May 19, 2024
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May 19, 2024
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As Pesach approaches, our minds and hearts are flooded with a range of conflicting emotions. October 7 was the darkest day in modern Jewish history. Our people were savagely attacked in their homeland. We incorrectly assumed that rape, murder and torture of innocent and defenseless Jews were scenes from our painful exile and could not occur in Israel. That day left us with so many questions, chief among them: How could Hashem allow this to happen?

For the past six months, as we have battled to defend our land and our people, Hashem’s presence hasn’t always been evident. In a world of pure evil, rabid hatred and fabricated truths it was sometimes difficult to detect the presence of Hashem. We have lived through an agonizing period of hester panim in which the face of Hashem is concealed. The Pesach Haggadah phrase which best typifies this period is the lament of “V’hi She’amda”: “In every generation they rise up against us to annihilate us.” So many who we thought were enlightened and who we thought possessed moral conscience have risen up against us in fanatical hatred. The world has felt very dark and very broken.

A week ago, on Motzei Shabbat, this reality partially shifted. On one remarkable evening, Hashem’s presence became more apparent. We were savagely attacked by an Iranian missile blitz aimed to inflict enormous casualties upon our innocent civilians. Astonishingly, almost none of these death warheads penetrated Israeli airspace and no lives were lost. Hashem enabled our military scientists and engineers to develop a system to barrier us from lethal weapons which, literally, fall from the sky.

The Talmud Yerushalmi reports that on the first Saturday night after creation, Hashem gifted Adam with fire, signaling His desire that Man’s divinely endowed creativity be employed to perfect Hashem’s deliberately imperfect world. This past Motzei Shabbat we deployed Hashem’s gift of creativity to preserve human life. In the wake of this extraordinary evening, Hashem’s hand has become more easily visible.


When Remedies Come First

We also felt His love and caring. The Gemara in Megillah comments that during dark periods, Hashem’s presence is manifested when a cure appears prior to an illness or the refu’ah prior to the makkah. A few years ago, the world suffered an unforeseen pandemic which disrupted every aspect of our reality. The outbreak of the coronavirus launched a frenzied worldwide campaign to develop a vaccine. Though a vaccine solution was ultimately developed, it arrived too late to save those who had already succumbed to the disease. In this instance, the world didn’t receive the cure before the illness struck.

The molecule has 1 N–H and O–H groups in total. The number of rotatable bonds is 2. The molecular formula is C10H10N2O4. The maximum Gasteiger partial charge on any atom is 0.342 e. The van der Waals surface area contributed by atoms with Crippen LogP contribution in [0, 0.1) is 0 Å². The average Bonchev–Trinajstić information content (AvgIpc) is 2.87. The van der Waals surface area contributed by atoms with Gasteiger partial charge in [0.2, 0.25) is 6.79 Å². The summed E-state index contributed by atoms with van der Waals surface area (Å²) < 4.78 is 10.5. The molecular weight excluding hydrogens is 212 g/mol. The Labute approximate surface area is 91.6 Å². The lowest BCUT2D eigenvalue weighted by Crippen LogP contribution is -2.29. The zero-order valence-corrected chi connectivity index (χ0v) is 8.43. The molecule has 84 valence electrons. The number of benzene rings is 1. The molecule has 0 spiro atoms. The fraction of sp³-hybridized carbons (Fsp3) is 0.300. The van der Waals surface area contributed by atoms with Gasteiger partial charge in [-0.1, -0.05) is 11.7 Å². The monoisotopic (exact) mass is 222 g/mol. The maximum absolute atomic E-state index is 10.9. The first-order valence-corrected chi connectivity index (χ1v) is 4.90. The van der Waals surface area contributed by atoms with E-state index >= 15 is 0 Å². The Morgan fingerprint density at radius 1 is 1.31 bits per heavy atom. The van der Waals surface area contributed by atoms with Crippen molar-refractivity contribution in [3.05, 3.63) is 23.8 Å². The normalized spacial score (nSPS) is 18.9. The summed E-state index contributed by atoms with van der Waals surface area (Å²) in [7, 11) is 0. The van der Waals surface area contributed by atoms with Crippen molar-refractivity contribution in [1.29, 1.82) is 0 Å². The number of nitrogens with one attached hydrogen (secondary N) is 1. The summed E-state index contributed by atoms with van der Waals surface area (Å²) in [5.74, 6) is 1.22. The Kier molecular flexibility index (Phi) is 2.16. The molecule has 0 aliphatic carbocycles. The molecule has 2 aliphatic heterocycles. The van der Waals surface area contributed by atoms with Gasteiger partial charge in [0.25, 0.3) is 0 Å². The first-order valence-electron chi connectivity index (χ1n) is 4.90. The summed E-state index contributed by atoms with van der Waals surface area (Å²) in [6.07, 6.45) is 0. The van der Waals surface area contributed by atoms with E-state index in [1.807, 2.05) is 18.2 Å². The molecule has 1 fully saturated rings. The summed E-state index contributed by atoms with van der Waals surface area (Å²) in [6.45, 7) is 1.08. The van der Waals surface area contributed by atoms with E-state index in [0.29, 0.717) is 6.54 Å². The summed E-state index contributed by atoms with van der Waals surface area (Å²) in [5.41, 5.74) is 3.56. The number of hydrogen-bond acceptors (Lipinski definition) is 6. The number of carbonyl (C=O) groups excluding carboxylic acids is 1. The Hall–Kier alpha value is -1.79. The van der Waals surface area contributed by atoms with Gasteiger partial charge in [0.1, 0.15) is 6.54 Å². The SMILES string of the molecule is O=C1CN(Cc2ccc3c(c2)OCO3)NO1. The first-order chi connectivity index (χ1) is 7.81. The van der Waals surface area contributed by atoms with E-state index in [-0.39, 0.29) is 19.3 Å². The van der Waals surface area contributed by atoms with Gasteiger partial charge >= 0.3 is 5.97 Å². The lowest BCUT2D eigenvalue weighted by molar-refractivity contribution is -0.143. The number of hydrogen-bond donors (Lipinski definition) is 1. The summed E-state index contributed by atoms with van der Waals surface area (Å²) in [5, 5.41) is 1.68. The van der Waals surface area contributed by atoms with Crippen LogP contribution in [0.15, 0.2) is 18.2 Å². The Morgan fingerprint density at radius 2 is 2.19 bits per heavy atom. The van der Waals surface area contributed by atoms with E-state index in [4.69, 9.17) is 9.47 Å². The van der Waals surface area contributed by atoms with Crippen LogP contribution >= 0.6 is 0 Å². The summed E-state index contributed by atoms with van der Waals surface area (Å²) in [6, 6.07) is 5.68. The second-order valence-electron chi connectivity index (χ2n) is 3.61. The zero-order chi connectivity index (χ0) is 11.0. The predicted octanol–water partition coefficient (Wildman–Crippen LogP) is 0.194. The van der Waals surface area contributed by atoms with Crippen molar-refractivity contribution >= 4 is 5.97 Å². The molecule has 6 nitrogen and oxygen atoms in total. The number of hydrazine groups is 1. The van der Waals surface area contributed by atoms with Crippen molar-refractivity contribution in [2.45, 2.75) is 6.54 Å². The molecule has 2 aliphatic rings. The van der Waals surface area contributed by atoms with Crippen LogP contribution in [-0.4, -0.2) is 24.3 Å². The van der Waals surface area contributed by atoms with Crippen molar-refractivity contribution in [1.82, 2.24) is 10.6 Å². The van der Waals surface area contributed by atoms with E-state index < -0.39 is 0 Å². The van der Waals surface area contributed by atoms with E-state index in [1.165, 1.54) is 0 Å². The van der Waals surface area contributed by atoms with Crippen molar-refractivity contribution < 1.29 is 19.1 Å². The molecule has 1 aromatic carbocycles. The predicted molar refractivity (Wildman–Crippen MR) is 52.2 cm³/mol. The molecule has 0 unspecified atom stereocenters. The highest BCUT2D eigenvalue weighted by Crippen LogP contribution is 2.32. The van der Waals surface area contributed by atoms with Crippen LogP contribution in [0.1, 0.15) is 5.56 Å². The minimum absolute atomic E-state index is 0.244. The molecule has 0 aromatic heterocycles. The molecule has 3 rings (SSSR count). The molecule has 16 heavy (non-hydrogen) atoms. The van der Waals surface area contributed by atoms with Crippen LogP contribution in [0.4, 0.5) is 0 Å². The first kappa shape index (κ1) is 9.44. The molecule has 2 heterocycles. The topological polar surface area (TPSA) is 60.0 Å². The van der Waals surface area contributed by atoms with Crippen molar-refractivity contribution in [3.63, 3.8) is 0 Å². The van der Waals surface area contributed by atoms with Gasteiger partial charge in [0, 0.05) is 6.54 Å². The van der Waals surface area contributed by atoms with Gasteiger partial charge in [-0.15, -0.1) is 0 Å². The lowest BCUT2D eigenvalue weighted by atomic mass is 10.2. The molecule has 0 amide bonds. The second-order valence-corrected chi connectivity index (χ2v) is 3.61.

This past Motzei Shabbat was different. We had been developing anti-missile defense systems for years. Yet, despite its importance, this project went relatively unappreciated, save for those directly involved. Until this past Motzei Shabbat. Facing a massive and unprecedented attack from a range of different missiles, we discovered that, in our case, the remedy was delivered prior to the threat. Through human agents, Hashem delivered a solution even before the peril surfaced.


A War in Heaven

The evening wasn’t just miraculous, it was also historically resonant. As I sat in my safe area waiting for the danger to pass, I recalled the Jews of Egypt on the night of Yetziat MItzrayim, trapped in their own homes, waiting for the danger overhead to pass. Just as they awoke the next morning to safety, Israelis awoke feeling sheltered and protected. Death had literally passed over us. It was a night of protection, similar to an earlier original night of protection, at the dawn of Jewish history.

Though the similarities of this miracle to the plague of the first born were obvious, I was more intrigued by the similarities to the plague of barad. This loud and fiery hail storm was initiated by Moshe Rabeinu lifting his hands to the heavens. All the previous plagues had occurred at ground level. The Nile was converted to blood, reptiles swarmed over the country, Egypt teemed with vermin, and dead animal carcasses dotted the land. The initial series of plagues unfolded beneath the feet of the Egyptians.